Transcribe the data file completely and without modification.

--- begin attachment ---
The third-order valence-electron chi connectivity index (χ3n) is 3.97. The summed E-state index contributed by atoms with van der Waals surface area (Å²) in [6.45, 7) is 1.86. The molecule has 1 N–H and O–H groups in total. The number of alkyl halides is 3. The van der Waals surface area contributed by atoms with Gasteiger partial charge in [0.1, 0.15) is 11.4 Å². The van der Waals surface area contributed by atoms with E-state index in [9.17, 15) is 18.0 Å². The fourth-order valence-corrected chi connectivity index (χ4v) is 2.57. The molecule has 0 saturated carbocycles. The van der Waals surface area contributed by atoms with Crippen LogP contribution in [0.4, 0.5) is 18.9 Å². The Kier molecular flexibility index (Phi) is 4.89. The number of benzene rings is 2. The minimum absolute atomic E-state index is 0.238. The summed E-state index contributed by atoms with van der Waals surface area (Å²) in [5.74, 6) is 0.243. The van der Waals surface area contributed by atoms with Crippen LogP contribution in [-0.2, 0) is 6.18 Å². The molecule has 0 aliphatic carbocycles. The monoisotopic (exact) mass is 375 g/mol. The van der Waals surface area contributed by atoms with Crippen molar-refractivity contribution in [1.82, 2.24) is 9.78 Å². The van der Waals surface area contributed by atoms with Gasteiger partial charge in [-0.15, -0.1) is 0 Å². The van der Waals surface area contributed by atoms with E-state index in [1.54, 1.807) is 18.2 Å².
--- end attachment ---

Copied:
The third-order valence-electron chi connectivity index (χ3n) is 3.97. The summed E-state index contributed by atoms with van der Waals surface area (Å²) in [6.45, 7) is 1.86. The molecule has 1 N–H and O–H groups in total. The number of alkyl halides is 3. The van der Waals surface area contributed by atoms with Gasteiger partial charge in [0.1, 0.15) is 11.4 Å². The van der Waals surface area contributed by atoms with E-state index in [9.17, 15) is 18.0 Å². The fourth-order valence-corrected chi connectivity index (χ4v) is 2.57. The molecule has 0 saturated carbocycles. The van der Waals surface area contributed by atoms with Crippen LogP contribution in [0.4, 0.5) is 18.9 Å². The Kier molecular flexibility index (Phi) is 4.89. The number of benzene rings is 2. The minimum absolute atomic E-state index is 0.238. The summed E-state index contributed by atoms with van der Waals surface area (Å²) in [5.74, 6) is 0.243. The van der Waals surface area contributed by atoms with Crippen LogP contribution in [-0.2, 0) is 6.18 Å². The molecule has 0 aliphatic carbocycles. The monoisotopic (exact) mass is 375 g/mol. The van der Waals surface area contributed by atoms with Crippen molar-refractivity contribution in [1.82, 2.24) is 9.78 Å². The van der Waals surface area contributed by atoms with Gasteiger partial charge in [-0.15, -0.1) is 0 Å². The van der Waals surface area contributed by atoms with E-state index in [1.54, 1.807) is 18.2 Å².